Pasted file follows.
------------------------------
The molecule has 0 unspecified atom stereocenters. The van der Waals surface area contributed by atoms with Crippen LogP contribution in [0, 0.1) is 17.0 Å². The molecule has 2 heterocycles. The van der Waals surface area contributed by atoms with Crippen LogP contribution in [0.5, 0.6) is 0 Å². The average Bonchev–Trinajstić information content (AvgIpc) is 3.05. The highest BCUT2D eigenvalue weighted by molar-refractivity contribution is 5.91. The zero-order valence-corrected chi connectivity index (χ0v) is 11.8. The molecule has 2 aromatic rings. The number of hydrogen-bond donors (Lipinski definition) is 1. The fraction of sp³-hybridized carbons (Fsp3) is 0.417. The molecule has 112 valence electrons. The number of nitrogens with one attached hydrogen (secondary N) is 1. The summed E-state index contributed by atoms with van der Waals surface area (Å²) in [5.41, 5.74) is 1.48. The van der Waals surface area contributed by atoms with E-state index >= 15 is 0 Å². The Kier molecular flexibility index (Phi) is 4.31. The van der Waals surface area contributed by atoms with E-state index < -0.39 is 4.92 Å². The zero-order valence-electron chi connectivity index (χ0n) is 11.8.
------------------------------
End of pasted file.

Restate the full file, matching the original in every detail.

The molecule has 0 unspecified atom stereocenters. The van der Waals surface area contributed by atoms with Crippen LogP contribution in [0, 0.1) is 17.0 Å². The molecule has 2 heterocycles. The van der Waals surface area contributed by atoms with Crippen LogP contribution in [0.5, 0.6) is 0 Å². The average Bonchev–Trinajstić information content (AvgIpc) is 3.05. The highest BCUT2D eigenvalue weighted by molar-refractivity contribution is 5.91. The zero-order valence-corrected chi connectivity index (χ0v) is 11.8. The molecule has 2 aromatic rings. The number of hydrogen-bond donors (Lipinski definition) is 1. The fraction of sp³-hybridized carbons (Fsp3) is 0.417. The molecule has 112 valence electrons. The number of nitrogens with one attached hydrogen (secondary N) is 1. The summed E-state index contributed by atoms with van der Waals surface area (Å²) in [5.41, 5.74) is 1.48. The van der Waals surface area contributed by atoms with E-state index >= 15 is 0 Å². The Kier molecular flexibility index (Phi) is 4.31. The van der Waals surface area contributed by atoms with E-state index < -0.39 is 4.92 Å². The zero-order valence-electron chi connectivity index (χ0n) is 11.8.